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Punk: Attitude (2005)

Unrated | | Documentary, Music | 4 July 2005 (USA)
A documentary on the music, performers, attitude and distinctive look that made up punk rock.

Director:

Don Letts

Writer:

Don Letts
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1 nomination. See more awards »

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Cast

Credited cast:
K.K. Barrett ... Himself
Roberta Bayley Roberta Bayley ... Herself
Jello Biafra ... Himself
Glenn Branca ... Musician, Composer
John Cale ... Himself
Bob Gruen Bob Gruen ... Himself
Mary Harron ... Herself
John Holmstrom John Holmstrom ... Himself
Chrissie Hynde ... Herself
Jim Jarmusch ... Himself
Darryl Jenifer Darryl Jenifer ... Himself
David Johansen ... Himself
Mick Jones ... Himself
Wayne Kramer ... Himself
Glen Matlock Glen Matlock ... Himself
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Storyline

Punk: Attitude is a documentary on the history of punk rock in the USA and UK. The film traces the different styles of punk from their roots in 60s garage and psychedelic bands (Count Five, the Stooges) through glam-punk (New York Dolls) to the 70s New York and London scenes and into the hardcore present. Interviews with many of the musicians are edited with live clips and historical footage. Written by Jim Whittaker

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Genres:

Documentary | Music

Certificate:

Unrated | See all certifications »

Parents Guide:

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Details

Country:

UK | USA

Language:

English

Release Date:

4 July 2005 (USA) See more »

Also Known As:

Punk: Attitűd See more »

Company Credits

Show more on IMDbPro »

Technical Specs

Runtime:

Color:

Color
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Did You Know?

Quotes

David Johansen: You know, rock and roll had become this just be-denimed kind of, drum solo kind of thing, and what we wanted to do was bring it down to three minutes and put that Little Richard drag on top of it. And that's what rock and roll was to us, you know. We were just trying to make rock and roll, you know.
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Connections

Referenced in Rewind This! (2013) See more »

Soundtracks

Loudmouth
Performed by The Ramones
Written by Dee Dee Ramone (as Douglas) / Johnny Ramone (as Cummings) / Tommy Ramone (as Erdely) / Joey Ramone (as Hyman)
Published by Blue Disc Music, Taco Tunes Inc.
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User Reviews

 
Nostalgic Film, Which is a Totally Un-Punk Thing
9 July 2005 | by Matt WallSee all my reviews

I have no doubt that future cultural historians and music cognoscenti will appreciate this competent and fairly broad-sweeping history of the original punk "movement" of the 1970s. But I have to say, as a forty-something who was "there" at the end of the 1970s, there's something unnerving and vaguely depressing to seeing a bunch of fifty- and sixty- somethings waxing nostalgically about their great good old days. I mean, my god, weren't we making fun of the hippies for growing up and going mainstream back in the day? There's nothing more unpunkrock in some ways than a documentary film about punk.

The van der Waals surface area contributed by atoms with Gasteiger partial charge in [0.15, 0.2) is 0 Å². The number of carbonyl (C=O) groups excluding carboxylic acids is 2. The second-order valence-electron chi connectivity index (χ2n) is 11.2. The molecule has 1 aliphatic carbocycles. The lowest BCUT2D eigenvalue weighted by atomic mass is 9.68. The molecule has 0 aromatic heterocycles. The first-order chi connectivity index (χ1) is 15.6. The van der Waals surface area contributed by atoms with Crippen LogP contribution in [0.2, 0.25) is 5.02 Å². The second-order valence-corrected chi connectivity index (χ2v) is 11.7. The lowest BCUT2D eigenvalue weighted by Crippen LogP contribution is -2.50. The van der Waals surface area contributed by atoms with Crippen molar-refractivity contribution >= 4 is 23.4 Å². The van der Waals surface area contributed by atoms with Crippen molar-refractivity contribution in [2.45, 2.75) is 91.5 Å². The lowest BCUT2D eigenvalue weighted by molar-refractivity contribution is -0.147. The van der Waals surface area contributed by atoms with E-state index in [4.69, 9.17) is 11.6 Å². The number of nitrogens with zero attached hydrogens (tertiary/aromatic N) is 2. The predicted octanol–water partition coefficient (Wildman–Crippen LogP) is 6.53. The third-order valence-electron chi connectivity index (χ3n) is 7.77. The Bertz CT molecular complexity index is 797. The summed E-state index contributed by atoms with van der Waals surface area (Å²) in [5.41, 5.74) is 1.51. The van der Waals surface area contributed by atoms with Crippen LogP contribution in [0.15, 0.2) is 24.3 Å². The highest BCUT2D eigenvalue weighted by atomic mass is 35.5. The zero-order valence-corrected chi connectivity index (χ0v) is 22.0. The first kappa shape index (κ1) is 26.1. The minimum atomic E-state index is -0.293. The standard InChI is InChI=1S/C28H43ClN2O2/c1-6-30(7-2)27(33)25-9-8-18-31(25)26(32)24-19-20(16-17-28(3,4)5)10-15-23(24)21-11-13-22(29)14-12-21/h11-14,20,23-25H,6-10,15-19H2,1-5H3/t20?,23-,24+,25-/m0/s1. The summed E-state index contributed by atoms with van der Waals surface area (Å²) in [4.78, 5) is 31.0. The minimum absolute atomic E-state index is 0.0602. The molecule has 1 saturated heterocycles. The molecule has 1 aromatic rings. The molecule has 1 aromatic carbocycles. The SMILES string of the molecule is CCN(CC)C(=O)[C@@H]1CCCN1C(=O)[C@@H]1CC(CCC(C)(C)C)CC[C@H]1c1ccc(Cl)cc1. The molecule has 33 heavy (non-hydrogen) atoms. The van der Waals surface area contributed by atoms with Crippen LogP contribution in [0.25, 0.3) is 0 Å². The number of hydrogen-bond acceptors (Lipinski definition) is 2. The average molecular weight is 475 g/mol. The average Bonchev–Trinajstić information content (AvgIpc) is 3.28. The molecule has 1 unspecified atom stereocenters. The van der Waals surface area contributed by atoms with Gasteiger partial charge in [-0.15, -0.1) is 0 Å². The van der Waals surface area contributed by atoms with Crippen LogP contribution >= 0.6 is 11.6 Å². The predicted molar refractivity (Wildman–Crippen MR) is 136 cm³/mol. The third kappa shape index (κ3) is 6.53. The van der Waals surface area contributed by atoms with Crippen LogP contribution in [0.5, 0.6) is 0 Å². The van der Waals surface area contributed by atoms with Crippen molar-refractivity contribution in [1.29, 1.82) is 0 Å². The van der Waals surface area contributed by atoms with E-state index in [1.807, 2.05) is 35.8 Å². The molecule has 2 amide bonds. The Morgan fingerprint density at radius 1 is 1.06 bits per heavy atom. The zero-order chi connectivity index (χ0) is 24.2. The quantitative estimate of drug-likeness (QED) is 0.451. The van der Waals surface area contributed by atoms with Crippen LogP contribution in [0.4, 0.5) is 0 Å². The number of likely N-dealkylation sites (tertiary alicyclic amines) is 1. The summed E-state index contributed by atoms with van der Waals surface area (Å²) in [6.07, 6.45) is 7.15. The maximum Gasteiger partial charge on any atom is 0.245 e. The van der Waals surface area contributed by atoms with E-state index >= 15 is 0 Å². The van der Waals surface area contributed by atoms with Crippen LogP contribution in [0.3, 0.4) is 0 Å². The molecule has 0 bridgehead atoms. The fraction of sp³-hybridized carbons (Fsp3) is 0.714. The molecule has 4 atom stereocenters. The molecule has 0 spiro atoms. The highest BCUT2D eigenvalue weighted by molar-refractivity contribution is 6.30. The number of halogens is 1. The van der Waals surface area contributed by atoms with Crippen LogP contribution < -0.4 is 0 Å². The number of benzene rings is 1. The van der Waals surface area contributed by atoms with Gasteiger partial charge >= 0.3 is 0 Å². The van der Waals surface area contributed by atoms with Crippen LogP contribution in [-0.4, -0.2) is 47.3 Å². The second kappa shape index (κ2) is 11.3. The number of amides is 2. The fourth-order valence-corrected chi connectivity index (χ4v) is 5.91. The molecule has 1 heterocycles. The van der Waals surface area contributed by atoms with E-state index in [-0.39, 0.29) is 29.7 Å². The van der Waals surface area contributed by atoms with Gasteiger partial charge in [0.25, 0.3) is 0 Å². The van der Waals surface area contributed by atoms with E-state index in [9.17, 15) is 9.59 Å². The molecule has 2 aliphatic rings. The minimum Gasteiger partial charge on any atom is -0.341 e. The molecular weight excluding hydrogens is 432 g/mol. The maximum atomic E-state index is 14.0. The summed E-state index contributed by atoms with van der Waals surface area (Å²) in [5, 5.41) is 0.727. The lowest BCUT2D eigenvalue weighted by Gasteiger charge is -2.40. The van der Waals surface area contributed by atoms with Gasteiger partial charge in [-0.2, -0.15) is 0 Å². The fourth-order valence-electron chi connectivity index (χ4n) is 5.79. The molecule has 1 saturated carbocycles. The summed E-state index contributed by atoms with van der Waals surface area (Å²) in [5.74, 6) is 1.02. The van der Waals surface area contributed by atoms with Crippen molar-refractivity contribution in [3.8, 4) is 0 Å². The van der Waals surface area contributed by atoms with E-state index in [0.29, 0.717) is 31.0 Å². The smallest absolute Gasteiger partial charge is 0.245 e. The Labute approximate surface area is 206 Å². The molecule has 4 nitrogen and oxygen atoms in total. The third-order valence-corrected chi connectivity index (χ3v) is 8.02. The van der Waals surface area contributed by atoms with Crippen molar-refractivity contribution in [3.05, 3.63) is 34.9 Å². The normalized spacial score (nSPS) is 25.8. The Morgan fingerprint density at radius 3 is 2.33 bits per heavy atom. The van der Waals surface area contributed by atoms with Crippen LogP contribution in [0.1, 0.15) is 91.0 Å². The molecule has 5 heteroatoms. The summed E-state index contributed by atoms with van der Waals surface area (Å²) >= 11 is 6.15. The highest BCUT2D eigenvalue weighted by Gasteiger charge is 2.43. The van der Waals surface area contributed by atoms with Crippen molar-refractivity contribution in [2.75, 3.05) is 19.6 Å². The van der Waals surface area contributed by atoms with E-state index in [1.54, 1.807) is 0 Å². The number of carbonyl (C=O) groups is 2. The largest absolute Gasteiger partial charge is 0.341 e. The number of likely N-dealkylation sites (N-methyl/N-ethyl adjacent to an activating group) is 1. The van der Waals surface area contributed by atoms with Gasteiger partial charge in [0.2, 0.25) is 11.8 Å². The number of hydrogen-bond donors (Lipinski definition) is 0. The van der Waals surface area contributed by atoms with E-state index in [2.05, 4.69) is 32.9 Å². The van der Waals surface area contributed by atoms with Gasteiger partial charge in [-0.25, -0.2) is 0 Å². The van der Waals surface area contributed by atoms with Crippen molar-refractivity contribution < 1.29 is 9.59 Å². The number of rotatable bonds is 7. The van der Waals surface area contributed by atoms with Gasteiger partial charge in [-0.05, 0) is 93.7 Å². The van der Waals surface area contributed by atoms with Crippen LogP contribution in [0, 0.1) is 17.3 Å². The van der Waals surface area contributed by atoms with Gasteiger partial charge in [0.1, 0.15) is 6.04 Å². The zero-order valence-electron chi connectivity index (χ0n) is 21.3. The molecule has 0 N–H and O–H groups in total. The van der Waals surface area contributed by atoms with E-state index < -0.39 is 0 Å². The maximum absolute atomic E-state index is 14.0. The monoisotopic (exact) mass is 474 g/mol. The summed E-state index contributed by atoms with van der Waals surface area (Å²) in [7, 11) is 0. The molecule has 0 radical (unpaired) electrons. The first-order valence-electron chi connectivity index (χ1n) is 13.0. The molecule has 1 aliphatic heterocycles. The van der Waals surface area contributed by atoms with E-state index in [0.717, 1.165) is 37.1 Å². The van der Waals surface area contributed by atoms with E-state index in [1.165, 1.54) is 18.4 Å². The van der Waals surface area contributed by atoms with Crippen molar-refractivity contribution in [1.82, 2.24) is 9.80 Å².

Come to think of it, I think punk may be safely said to have died the instant they started filming it, and Letts' own 'The Punk Rock Movie" was the original culprit. Taking the DIY attitude and transforming it into the mindscreen of the cinema, with all its implications for mass consumption, is a way not so much of preserving the original punk spirit as diluting it.

This is to say, that if anybody has a right to make a film about the scene way-back-when, it's the old-school Letts. (Although it was a bit awkward when he manages to let some of his interviewees refer to him in the third person.) As a documentary, it's a standard mix of stand-up interviews and old stills and footage from the period, which tells the "story" with the reflective blinkers of thirty years of hindsight. So I can't fault this as a movie qua movie.

Whoever takes credit for originating the phrase, "Talking about music is like dancing about architecture", they had it right. I had a hard time finishing watching this movie not because it was a poor telling of the tale -- far from it, my memories coincide with it exactly -- but because it seemed like a far better use of my time to dust off the vinyl of my collection and just listen to the music. Or maybe, even better, go out and find some new music by the current generation of snot-nosed rebels, which will prevent me from wallowing in nostalgia and kick my rear into gear. There's something about the genre of the film documentary that seems to add layers of dust to music and music culture, or sprays them with a preservative that may keep them for future generations but which seems stale as a living thing.

The one moment I loved above all in the flick was the appearance of the now-middle-aged and delicious Poly Styrene, who manages to come off as honest and fresh as she did in X-Ray Spex. But in general the shock of seeing virtually all the (surviving) great bands of the era in paunchy, balding, reflective -- dare I say, mature? -- late middle age made me wince. In about 2015, there'll be a similar documentary about old-school rap, followed ten years later by nostalgic flashbacks about techno and ecstasy...and so on.


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